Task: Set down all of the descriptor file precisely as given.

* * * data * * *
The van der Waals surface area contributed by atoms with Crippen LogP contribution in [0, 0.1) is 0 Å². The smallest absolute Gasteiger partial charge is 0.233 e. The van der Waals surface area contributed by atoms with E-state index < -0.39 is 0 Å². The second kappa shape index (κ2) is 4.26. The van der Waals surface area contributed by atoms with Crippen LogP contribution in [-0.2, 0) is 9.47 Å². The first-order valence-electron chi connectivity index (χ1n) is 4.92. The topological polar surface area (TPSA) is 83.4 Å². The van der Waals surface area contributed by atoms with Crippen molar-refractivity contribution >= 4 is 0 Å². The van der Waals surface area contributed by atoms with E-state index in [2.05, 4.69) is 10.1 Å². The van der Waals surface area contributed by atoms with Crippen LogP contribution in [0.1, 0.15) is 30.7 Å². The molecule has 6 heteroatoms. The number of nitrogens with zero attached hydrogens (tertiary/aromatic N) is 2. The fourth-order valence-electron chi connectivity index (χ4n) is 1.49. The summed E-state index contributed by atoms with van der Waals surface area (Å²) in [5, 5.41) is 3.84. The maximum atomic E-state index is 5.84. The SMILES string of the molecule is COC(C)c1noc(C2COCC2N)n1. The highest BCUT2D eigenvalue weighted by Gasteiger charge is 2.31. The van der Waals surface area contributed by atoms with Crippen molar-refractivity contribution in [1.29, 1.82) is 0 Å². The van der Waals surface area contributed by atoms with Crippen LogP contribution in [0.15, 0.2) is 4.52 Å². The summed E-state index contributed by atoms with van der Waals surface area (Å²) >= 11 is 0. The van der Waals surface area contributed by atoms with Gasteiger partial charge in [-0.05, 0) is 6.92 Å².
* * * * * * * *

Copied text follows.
The van der Waals surface area contributed by atoms with Crippen LogP contribution in [0, 0.1) is 0 Å². The smallest absolute Gasteiger partial charge is 0.233 e. The van der Waals surface area contributed by atoms with E-state index < -0.39 is 0 Å². The second kappa shape index (κ2) is 4.26. The van der Waals surface area contributed by atoms with Crippen LogP contribution in [-0.2, 0) is 9.47 Å². The first-order valence-electron chi connectivity index (χ1n) is 4.92. The topological polar surface area (TPSA) is 83.4 Å². The van der Waals surface area contributed by atoms with Crippen molar-refractivity contribution >= 4 is 0 Å². The van der Waals surface area contributed by atoms with E-state index in [2.05, 4.69) is 10.1 Å². The van der Waals surface area contributed by atoms with Crippen LogP contribution in [0.1, 0.15) is 30.7 Å². The molecule has 6 heteroatoms. The number of nitrogens with zero attached hydrogens (tertiary/aromatic N) is 2. The fourth-order valence-electron chi connectivity index (χ4n) is 1.49. The summed E-state index contributed by atoms with van der Waals surface area (Å²) in [5, 5.41) is 3.84. The maximum atomic E-state index is 5.84. The SMILES string of the molecule is COC(C)c1noc(C2COCC2N)n1. The highest BCUT2D eigenvalue weighted by Gasteiger charge is 2.31. The van der Waals surface area contributed by atoms with Crippen molar-refractivity contribution in [1.29, 1.82) is 0 Å². The van der Waals surface area contributed by atoms with Crippen LogP contribution in [0.15, 0.2) is 4.52 Å². The summed E-state index contributed by atoms with van der Waals surface area (Å²) >= 11 is 0. The van der Waals surface area contributed by atoms with Gasteiger partial charge in [-0.05, 0) is 6.92 Å².